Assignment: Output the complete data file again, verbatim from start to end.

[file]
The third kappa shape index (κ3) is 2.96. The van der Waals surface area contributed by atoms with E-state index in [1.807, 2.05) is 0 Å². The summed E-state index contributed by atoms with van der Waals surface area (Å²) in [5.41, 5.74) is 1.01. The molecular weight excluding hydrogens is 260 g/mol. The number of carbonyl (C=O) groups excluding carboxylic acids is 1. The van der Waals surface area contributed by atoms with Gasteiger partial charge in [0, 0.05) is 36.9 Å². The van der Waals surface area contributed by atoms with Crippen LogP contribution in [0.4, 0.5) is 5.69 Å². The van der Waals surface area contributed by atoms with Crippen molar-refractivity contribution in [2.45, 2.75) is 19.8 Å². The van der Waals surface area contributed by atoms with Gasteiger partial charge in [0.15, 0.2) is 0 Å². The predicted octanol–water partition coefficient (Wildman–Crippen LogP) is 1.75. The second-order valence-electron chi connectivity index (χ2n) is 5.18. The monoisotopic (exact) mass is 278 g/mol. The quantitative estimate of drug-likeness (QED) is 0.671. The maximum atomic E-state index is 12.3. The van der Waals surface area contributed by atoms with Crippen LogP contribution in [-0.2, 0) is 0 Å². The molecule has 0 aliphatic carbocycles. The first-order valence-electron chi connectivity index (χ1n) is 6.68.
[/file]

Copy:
The third kappa shape index (κ3) is 2.96. The van der Waals surface area contributed by atoms with E-state index in [1.807, 2.05) is 0 Å². The summed E-state index contributed by atoms with van der Waals surface area (Å²) in [5.41, 5.74) is 1.01. The molecular weight excluding hydrogens is 260 g/mol. The number of carbonyl (C=O) groups excluding carboxylic acids is 1. The van der Waals surface area contributed by atoms with Gasteiger partial charge in [0, 0.05) is 36.9 Å². The van der Waals surface area contributed by atoms with Crippen LogP contribution in [0.4, 0.5) is 5.69 Å². The van der Waals surface area contributed by atoms with Crippen molar-refractivity contribution in [2.45, 2.75) is 19.8 Å². The van der Waals surface area contributed by atoms with Gasteiger partial charge in [0.15, 0.2) is 0 Å². The predicted octanol–water partition coefficient (Wildman–Crippen LogP) is 1.75. The second-order valence-electron chi connectivity index (χ2n) is 5.18. The monoisotopic (exact) mass is 278 g/mol. The quantitative estimate of drug-likeness (QED) is 0.671. The maximum atomic E-state index is 12.3. The van der Waals surface area contributed by atoms with Crippen LogP contribution in [-0.2, 0) is 0 Å². The molecule has 0 aliphatic carbocycles. The first-order valence-electron chi connectivity index (χ1n) is 6.68.